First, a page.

Register on Zoom here.

The middle-aged salesman hopes to get back there soon. Some day, he will.

“People are looking for new.” How to succeed in Italian food and wine sales in the COVID-19 era.

On Tuesday of this week, nearly 200 people attended the Italy-America Chamber of Commerce South Central webinar, “Open for Business: The Italian Food and Wine Supply Chain.” It was the first of series of live events presented by the IACC entitled “Challenges and Opportunities in the Post-Pandemic Era.”

For Italian food and wine producers who are either currently working in the U.S. or looking to break into the market here, I highly recommend that you check out what veteran importer Cecilia Ercolino (above) has to say.

“People are looking for new,” she noted, drawing from her own experience as the owner of an “essential” business.

Because of disruptions in the supply chain, she explained, consumers are willing to abandon their loyalty to one particular brand or another. As a result, there is immense opportunity for Italian food producers to break into the market.

She also spoke at length about how companies that are willing to do “whatever it takes” are the ones that are making gains in the market. It’s a new era in sales and marketing for Italian food and wine, she said. Wine and food producers need to look to their importers and distributors for guidance on what the support they need to move their products. And they need to listen.

The other speakers also offer compelling insights into creative and innovative ways to reach buyers and consumers in the COVID-19 era.

A lot of viewers will be surprised at how many opportunities the crisis has created for open-minded food and wine producers.

I highly recommend it to you and I was proud to be one of the moderators. As soon as we have the details for the next event, I’ll share them here. Thanks for watching. Please feel free to share. There is some solid info in there.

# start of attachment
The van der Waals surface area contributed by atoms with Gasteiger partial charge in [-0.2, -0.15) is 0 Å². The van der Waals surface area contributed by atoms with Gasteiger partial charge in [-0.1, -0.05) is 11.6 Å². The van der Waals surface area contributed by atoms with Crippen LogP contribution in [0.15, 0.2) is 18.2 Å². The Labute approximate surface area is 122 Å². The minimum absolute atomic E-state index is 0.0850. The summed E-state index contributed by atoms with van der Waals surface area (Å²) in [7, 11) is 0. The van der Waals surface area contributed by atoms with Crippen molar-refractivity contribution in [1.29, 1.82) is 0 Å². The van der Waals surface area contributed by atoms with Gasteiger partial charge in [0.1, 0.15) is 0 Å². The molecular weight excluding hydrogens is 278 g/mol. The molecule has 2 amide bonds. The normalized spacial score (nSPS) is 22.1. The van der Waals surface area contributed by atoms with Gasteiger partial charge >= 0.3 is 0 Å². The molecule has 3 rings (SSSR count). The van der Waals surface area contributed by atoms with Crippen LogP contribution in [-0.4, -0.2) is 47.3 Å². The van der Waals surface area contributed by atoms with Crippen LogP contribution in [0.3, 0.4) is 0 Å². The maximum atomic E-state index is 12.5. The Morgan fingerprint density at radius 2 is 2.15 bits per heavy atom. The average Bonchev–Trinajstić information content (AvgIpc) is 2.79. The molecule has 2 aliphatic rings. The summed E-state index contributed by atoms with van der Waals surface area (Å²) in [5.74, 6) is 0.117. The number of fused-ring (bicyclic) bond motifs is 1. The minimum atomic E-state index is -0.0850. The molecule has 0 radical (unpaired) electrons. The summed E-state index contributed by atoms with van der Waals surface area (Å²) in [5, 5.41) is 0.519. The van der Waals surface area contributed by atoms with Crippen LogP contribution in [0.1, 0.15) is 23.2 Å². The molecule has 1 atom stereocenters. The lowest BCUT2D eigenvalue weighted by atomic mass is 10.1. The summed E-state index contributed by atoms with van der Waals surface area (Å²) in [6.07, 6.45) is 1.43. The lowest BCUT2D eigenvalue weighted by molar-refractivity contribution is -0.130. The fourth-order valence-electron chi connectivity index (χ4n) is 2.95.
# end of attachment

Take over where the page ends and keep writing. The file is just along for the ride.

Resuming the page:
A kismet story: my Italian brother by another mother Sandro Angelini and me on Instagram live today at 11 a.m. CST.

There were a lot of people I already knew at Ethica Wines before I started working with the company as a media consultant in late 2019. After all, the owner and founder is a friend I met 30 years ago when I was touring in a cover band in Belluno province (no shit!). He’s been a wonderful friend to me over the years. And a handful of the sales and marketing folks have been my students at the Slow Food University of Gastronomic Sciences.

But before this January, I had never met the inimitable Alessandro “Sandro” Angelini, one of Ethica’s sales managers, whom I soon discovered was my Italian brother by another mother. That’s Sandro, above, donning his Cappello Alpino, the classic Alpine soldier hat (from his days during mandatory military service), a photo I poached this morning from his Facebook.

It only took one dinner (and a few bottles of Barolo) on a chilly night in Novello before he and I realized that we used to go to the same clubs and used to hang in the same bars back in the day, when I was a student and musician in Italy.

We weren’t surprised to learn that we also share a profound appreciation of great wine and food. He’s a true gourmet, in the genuine sense of the word. And he’s also a true mensch, a person of great humanity.

AND the dude can also tell a great joke in Veneto dialect (unprintable here, of course).

I’m super stoked that he and I will be meeting again in a live story today at 11 a.m. CST (12 p.m. EST) on the @EthicaWines Instagram.

We’ll be discussing and tasting wines from the La-Vis cooperative (that’s a photo of the mural that appears outside the winery, below, taken when I visited and first met Sandro in January).

I hope you can join us! Thanks for your support.

How sommeliers are keeping guests (and themselves) safe as dine-in service resumes in Houston.

Please check out my post today for the Houston Press on how sommeliers are keeping guests and themselves safe as dine-in service resumes in our city.

It’s a challenging time to be a restaurant worker, even if you are a wine director overseeing a world-class cellar.

Texas is one of the first states to allow restaurants to reopen. As all of the wine professionals I spoke to noted, there is no model for how to execute wine service safely. And neither the state or federal government have provided adequate guidance.

A mere 11 days have passed since our state’s governor superseded local orders to isolate, wear masks, and keep restaurants and other businesses closed. There are anecdotal reports of numerous restaurateurs not following social distancing protocols. But everyone I talked to for this piece is taking it extremely seriously. I was surprised by what some of them told me (including those who didn’t end up in the post).

Thanks for checking it out and please stay safe.